U.S. Rep. David Trone (D-6th) on Thursday became the second major Democratic candidate to join the race to replace U.S. Sen. Ben Cardin (D) in 2024.
Trone released a 90-second video and news release Thursday morning, vowing to build on Cardin’s fulsome legacy.
“Marylanders need real solutions now, because we face major challenges — and the clock is ticking,” Trone said in a statement. “Opioids and substance use disorders are crushing families and communities. A mental health crisis, especially among our children, has left too many who need help struggling to find it. And it’s getting harder and harder to pay the bills on an honest day’s work. Our criminal justice system is broken. Big pharmaceutical companies are jacking up prices. Access to abortion is under attack. And MAGA extremists threaten to tear down our democracy.
“That’s why I’m running for U.S. Senate: to work with Marylanders, to take on these challenges, and to take the bold steps necessary to make real change. Because this is not about me — it’s about the issues that are facing our state.”
The accompanying video contains a ticking stopwatch, underscoring the urgency of the moment.
Earlier this week, Montgomery County Councilmember Will Jawando (D) released a video announcing his intention to run.
In his ad, the 67-year-old congressman, serving his third term in the House, leans into his humble roots as a man whose father’s Pennsylvania farm was foreclosed by a bank. He also discusses his bipartisan work in Congress spotlighting such issues as drug abuse, mental health and criminal justice reform. And he talks about his own personal commitments to restorative justice and charitable work.
“We learned there’s no shame in asking for help — but there is in not helping,” he says.
Undergirding Trone’s campaign is his immeasurable wealth: He’s the co-founder of a national liquor store chain, and he’s capable of spending tens of millions of dollars of his own money on the campaign — a formidable sum that no other candidate will come close to matching. Trone has also been a major donor to Democratic candidates and causes, educational programs and advocacy groups. Still, he attempts to cast himself as a political outsider in his video.
“By bringing people together, I’d like to think I’ve made headway, but it’s not enough,” he says. “I know I won’t be the establishment choice, but hey, why start now?”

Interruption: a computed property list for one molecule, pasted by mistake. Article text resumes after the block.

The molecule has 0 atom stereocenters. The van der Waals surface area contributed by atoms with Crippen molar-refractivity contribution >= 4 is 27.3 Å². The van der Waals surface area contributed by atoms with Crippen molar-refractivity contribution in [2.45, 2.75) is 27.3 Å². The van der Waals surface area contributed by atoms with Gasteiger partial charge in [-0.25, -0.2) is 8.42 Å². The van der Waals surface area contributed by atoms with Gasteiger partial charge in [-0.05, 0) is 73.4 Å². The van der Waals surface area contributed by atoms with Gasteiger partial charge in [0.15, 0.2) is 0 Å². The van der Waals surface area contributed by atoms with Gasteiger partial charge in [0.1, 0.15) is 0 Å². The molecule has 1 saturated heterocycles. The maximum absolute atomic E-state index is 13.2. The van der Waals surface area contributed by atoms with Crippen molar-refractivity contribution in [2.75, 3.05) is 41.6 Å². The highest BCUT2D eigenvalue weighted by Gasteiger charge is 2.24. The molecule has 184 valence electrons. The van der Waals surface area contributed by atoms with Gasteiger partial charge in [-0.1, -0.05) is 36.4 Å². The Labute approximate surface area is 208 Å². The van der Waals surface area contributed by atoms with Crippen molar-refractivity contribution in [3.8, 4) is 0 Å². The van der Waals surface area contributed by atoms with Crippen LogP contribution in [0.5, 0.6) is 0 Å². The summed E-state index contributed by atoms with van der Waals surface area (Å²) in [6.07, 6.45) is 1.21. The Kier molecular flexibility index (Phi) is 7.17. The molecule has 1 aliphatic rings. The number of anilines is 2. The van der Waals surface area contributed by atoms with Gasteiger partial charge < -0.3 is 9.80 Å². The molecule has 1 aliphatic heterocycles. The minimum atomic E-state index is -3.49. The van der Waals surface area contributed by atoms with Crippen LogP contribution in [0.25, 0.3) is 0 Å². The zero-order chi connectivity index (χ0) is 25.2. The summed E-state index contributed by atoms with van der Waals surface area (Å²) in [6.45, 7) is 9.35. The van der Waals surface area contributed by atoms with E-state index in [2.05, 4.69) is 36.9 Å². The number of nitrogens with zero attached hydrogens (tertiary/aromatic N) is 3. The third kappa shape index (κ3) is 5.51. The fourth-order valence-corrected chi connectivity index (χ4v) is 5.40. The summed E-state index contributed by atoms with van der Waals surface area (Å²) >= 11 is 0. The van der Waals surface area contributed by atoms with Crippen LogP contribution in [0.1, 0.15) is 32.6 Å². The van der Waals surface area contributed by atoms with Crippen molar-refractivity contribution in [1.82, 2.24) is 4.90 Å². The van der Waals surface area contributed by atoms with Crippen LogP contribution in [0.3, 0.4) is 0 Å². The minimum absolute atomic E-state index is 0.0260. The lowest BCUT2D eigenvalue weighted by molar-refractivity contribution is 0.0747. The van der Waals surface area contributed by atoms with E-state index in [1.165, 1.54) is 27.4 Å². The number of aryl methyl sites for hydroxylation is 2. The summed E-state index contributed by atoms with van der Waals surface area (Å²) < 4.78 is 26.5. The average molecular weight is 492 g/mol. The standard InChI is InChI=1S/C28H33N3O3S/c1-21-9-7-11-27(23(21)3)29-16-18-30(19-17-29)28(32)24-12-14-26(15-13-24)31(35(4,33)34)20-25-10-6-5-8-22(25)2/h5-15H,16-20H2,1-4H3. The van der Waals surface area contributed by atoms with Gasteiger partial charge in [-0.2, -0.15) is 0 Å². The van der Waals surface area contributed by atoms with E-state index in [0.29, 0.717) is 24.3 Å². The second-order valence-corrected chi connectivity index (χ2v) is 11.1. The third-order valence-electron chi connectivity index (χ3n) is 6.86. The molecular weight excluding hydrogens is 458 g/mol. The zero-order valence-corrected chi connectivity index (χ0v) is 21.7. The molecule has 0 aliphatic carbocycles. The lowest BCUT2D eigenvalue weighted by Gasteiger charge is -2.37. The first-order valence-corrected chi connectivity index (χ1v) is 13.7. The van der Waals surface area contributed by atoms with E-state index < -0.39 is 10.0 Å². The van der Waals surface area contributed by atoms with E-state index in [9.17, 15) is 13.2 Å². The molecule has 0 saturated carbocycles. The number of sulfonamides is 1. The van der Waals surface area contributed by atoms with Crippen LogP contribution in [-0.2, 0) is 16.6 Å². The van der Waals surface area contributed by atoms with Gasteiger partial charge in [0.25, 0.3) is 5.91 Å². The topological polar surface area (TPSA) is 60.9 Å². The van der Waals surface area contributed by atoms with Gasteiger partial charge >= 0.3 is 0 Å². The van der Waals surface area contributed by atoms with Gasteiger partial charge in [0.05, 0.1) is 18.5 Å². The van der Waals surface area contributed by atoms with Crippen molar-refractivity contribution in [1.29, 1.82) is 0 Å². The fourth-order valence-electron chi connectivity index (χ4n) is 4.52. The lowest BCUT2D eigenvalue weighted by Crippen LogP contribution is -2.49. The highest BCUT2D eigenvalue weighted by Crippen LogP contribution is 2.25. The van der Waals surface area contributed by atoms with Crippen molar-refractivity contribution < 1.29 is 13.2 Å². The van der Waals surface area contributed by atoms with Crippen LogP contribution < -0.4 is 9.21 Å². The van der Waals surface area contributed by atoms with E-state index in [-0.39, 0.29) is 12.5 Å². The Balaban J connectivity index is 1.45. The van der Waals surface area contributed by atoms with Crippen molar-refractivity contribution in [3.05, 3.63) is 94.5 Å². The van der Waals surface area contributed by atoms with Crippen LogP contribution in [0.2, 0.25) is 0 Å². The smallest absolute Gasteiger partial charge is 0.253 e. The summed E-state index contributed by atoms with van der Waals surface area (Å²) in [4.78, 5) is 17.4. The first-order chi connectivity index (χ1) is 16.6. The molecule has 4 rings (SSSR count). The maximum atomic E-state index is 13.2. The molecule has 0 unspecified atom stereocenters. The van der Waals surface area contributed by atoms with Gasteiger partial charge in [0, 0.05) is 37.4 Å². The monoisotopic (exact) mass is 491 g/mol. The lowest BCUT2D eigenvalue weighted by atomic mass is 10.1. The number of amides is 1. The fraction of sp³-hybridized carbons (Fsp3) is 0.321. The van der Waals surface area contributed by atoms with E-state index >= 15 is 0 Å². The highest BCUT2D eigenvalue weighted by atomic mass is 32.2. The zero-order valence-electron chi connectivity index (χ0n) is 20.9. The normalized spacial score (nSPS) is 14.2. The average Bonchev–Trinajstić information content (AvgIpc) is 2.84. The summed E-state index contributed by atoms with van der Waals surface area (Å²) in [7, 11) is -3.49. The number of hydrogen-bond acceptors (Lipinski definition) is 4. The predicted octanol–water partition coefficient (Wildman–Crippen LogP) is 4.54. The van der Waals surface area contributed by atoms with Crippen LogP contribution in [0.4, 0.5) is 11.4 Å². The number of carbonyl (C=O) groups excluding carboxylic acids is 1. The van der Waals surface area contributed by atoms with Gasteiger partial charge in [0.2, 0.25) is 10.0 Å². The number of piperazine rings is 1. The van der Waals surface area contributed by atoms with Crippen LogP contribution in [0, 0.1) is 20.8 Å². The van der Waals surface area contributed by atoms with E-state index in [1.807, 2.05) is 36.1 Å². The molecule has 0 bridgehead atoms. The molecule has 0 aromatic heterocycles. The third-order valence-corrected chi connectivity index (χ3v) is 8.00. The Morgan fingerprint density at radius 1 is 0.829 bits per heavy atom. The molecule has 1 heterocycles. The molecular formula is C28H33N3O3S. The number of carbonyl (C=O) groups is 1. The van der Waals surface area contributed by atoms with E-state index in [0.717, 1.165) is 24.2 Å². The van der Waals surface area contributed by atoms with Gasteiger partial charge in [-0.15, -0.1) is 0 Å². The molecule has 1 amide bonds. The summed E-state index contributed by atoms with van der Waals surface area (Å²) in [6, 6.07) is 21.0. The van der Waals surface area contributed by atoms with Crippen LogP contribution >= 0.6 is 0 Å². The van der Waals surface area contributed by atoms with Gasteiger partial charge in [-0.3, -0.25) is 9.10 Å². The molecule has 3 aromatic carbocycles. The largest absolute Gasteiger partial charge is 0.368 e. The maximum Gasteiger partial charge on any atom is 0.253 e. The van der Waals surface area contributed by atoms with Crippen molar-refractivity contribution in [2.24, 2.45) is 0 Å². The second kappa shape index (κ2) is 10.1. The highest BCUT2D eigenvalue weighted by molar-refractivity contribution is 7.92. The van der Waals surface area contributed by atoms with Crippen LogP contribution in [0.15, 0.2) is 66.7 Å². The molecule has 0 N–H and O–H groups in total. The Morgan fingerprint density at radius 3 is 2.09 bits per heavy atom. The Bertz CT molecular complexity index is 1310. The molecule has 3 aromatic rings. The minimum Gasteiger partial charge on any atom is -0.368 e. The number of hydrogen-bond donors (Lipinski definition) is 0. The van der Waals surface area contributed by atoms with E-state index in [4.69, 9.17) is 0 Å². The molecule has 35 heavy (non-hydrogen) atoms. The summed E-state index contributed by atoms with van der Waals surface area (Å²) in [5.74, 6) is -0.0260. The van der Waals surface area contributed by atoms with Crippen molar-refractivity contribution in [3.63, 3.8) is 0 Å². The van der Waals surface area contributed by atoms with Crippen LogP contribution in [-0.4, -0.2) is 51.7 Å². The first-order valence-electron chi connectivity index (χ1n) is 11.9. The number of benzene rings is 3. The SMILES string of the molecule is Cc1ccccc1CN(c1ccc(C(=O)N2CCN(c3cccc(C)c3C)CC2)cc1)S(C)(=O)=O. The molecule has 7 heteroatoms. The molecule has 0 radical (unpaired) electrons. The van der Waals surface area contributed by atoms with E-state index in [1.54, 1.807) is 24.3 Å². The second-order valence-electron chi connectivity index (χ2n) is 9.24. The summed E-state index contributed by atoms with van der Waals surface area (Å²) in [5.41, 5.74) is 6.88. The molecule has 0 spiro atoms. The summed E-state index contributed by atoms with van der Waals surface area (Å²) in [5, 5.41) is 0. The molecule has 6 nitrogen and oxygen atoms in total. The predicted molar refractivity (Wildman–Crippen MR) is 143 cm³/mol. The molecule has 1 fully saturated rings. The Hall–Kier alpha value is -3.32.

In his announcement video, Jawando, 41, outlined an egalitarian vision with progressive policy solutions, leavened with a call for a generational change in leadership.
Next up in the quickly developing Democratic Senate primary: An expected announcement next week from Prince George’s County Executive Angela Alsobrooks that she is going to run. And U.S. Rep. Jamie Raskin (D-8th) and Baltimore County Executive Johnny Olszewski Jr. (D) also continue to ponder the race.
District 6 dominoes
Trone’s announcement is sure to turbo-charge the subterranean race to replace him in the House.
The 6th District, which takes in part of Montgomery County and most of Western Maryland, is competitive. Although Trone won reelection by 10 points last year, the nonpartisan Cook Political Report gives it a D+2 rating, meaning that Democrats in the past two presidential elections have outperformed their national showings by 2 points in the district. Only 45 of the 435 House districts in the U.S. are within the most competitive D+3 to R+3 range.
Democrats expected to look at the race include state Del. Lesley J. Lopez (Montgomery), former Frederick County Executive Jan Gardner, state Sen. Brian J. Feldman (Montgomery), and April McClain-Delaney, a U.S. Commerce Department official and wife of former Rep. John Delaney (D), who held the seat before Trone did.
Potential Republican contenders include House Minority Leader Jason Buckel (Allegany) and former Del. Dan Cox, the GOP nominee for governor in 2022 who ran unsuccessfully for Congress in the 8th District in 2016.
The field of potential Democratic and Republican contenders could grow in the days ahead now that Trone’s Senate bid is official.
(Disclosure: The David and June Trone Family Foundation was a financial supporter of Maryland Matters in 2017 and 2018. Jamie Raskin and Will Jawando have been featured speakers at Maryland Matters fundraisers.)
By Josh Kurtz
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